Japan has already begun to experience a population decline, with the result that many universities are already having difficulty maintaining their student populations, although entry into top ranks of the universities remains hugely competitive. The emerging and foreseeable trend is that many universities will have to try to attract large numbers of foreigners or diversify or face closure. It is also now said that a university education in Japan is within easier reach of students today, but that the quality of that higher education is now in question despite the many educational reforms that have been set in motion. Each academic year begins in April and comprises of two semesters. Basic general degrees are four-year degrees, a feature adapted from the American system. Undergraduate students receive instruction via the lecture and seminar group method. The general degree may be followed by two-year Master’s degrees (generally a combination of lectures and guided research) and then a three year Doctorate (largely based on research) where these are offered.
Graduate education in Japan is underdeveloped compared to European countries and the United States with only slightly more than 7 percent of Japanese undergraduates going on to graduate school as compared to 13 percent of American undergraduates. Postgraduate educational offerings are weak and the number of universities offering postgraduate programmes or a wide variety of programmes, is small, compared to that in other industrialized western countries.
Japan has about three million students enrolled in 1,200 universities and junior colleges and consequently the second largest higher educational system in the developed world. Japan also has one of the largest systems of private higher education in the world. The 710 odd universities in Japan can be separated into 3 categories: highly competitive, mildly competitive and non-competitive (the schools that are first-tier being the infamously difficult to enter ones). Public universities are generally more prestigious than their private ones with only 25 percent of all university-bound students being admitted to public universities.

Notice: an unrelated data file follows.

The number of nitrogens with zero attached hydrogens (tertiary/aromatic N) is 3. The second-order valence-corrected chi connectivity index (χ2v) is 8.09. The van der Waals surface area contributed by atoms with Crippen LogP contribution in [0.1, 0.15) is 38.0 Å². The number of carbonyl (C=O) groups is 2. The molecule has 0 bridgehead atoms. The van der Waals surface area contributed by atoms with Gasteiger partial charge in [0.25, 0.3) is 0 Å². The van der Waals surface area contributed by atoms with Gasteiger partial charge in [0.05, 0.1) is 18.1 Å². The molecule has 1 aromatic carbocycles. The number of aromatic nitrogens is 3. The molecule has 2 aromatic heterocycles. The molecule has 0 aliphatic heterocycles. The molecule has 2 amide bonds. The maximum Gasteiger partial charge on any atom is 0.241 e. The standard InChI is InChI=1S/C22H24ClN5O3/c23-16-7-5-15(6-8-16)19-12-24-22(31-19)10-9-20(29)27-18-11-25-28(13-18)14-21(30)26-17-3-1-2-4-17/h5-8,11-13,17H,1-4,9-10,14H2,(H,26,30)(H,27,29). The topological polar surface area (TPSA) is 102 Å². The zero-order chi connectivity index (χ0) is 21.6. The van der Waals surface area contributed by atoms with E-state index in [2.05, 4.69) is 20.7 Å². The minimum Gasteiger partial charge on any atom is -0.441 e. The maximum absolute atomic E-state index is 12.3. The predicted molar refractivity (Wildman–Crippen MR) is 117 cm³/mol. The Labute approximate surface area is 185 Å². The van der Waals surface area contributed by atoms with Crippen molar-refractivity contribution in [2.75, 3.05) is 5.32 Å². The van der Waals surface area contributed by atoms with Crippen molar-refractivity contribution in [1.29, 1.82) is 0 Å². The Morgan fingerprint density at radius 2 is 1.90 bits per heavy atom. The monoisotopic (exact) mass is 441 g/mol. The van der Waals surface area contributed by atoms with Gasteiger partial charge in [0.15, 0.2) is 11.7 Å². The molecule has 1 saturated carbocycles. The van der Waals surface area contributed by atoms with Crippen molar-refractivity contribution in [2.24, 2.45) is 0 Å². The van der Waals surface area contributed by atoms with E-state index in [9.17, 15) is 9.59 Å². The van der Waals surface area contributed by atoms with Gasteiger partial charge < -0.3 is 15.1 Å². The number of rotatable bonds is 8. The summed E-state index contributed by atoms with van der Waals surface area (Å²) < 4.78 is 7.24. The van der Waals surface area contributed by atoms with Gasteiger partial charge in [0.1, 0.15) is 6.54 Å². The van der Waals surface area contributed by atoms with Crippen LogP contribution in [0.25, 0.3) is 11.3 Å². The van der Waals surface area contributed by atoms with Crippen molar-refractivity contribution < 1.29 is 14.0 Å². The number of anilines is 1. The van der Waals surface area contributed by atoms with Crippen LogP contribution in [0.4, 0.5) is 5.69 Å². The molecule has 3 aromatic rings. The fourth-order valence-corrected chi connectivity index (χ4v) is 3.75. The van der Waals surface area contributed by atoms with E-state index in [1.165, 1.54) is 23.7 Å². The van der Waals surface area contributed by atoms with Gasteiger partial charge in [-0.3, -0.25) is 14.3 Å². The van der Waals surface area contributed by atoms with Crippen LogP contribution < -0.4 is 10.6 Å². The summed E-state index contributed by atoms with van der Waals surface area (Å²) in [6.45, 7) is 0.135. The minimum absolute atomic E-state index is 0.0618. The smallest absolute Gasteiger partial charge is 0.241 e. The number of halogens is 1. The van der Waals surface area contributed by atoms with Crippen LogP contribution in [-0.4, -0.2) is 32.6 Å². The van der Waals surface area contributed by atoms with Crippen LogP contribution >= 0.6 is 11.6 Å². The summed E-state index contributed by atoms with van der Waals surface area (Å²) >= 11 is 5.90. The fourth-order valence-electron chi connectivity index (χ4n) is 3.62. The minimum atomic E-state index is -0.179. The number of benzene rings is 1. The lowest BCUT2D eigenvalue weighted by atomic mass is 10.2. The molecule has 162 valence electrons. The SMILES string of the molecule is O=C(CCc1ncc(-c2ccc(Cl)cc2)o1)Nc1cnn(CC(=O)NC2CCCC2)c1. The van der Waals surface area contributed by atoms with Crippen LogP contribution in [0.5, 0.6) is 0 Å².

More than 65 percent of high school graduates continue their studies; of these, over 70 percent are enrolled in private colleges and universities. Only about 10 percent of private institutions receive their financial resources from public funding, with most public funds on higher education being spent on the national and local public universities. Despite the impressive statistics, Japanese universities are considered to be the weakest link in the country’s educational system.
While many western writers have, time and time again, attributed the economic success of Japan to the well-educated and highly literate population of Japan, recent writings and studies tend to be far more critical, lamenting the deplorable state and quality of higher education in Japan today. Despite the famed exam rigors and competitiveness, declining standards in education and the high school student’s lack of interest in studying have lately been under spotlight. Some attribute this disinterestedness to the fact that academic effort no longer assured automatic rewards with the disintegration in the formerly stable and guaranteed lifetime employment system.
Japanese students are also widely known to traditionally consider their university days to be a social playground, a reward for the hard work and having made it there, and, as many critics have recently pointed, professors demand relatively little from their students. Despite the institutional change and sweeping national reforms underway in response to these criticisms, the key problems remain unresolved: the pyramidal-structure of the university system and entrance exam wars; the centrally-controlled curriculum and lack of individuality and creativity of students as well as the lack of competitiveness in educational suppliers.
Courtney from Study Moose
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